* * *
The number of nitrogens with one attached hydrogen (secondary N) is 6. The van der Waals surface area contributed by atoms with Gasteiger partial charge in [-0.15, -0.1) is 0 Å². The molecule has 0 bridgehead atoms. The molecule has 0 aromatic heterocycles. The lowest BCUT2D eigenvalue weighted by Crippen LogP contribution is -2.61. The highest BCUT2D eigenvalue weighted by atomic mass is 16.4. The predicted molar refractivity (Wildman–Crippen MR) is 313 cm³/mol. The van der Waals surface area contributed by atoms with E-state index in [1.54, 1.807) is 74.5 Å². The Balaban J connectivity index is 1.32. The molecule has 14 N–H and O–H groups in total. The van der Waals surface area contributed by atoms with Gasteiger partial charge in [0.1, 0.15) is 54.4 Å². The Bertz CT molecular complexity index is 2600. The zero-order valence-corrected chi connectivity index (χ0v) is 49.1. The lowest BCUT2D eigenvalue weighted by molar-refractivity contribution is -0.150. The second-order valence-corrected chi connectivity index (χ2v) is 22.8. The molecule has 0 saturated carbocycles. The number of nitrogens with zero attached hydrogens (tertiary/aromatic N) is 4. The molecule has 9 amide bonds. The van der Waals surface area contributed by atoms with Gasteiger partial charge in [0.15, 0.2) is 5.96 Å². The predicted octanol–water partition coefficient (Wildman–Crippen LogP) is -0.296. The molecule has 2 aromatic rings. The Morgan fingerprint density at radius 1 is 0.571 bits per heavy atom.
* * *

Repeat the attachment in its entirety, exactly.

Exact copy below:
The number of nitrogens with one attached hydrogen (secondary N) is 6. The van der Waals surface area contributed by atoms with Gasteiger partial charge in [-0.15, -0.1) is 0 Å². The molecule has 0 bridgehead atoms. The molecule has 0 aromatic heterocycles. The lowest BCUT2D eigenvalue weighted by Crippen LogP contribution is -2.61. The highest BCUT2D eigenvalue weighted by atomic mass is 16.4. The predicted molar refractivity (Wildman–Crippen MR) is 313 cm³/mol. The van der Waals surface area contributed by atoms with E-state index in [1.54, 1.807) is 74.5 Å². The Balaban J connectivity index is 1.32. The molecule has 14 N–H and O–H groups in total. The van der Waals surface area contributed by atoms with Gasteiger partial charge in [0.1, 0.15) is 54.4 Å². The Bertz CT molecular complexity index is 2600. The zero-order valence-corrected chi connectivity index (χ0v) is 49.1. The lowest BCUT2D eigenvalue weighted by molar-refractivity contribution is -0.150. The second-order valence-corrected chi connectivity index (χ2v) is 22.8. The molecule has 0 saturated carbocycles. The number of nitrogens with zero attached hydrogens (tertiary/aromatic N) is 4. The molecule has 9 amide bonds. The van der Waals surface area contributed by atoms with Gasteiger partial charge in [0.15, 0.2) is 5.96 Å². The predicted octanol–water partition coefficient (Wildman–Crippen LogP) is -0.296. The molecule has 2 aromatic rings. The Morgan fingerprint density at radius 1 is 0.571 bits per heavy atom.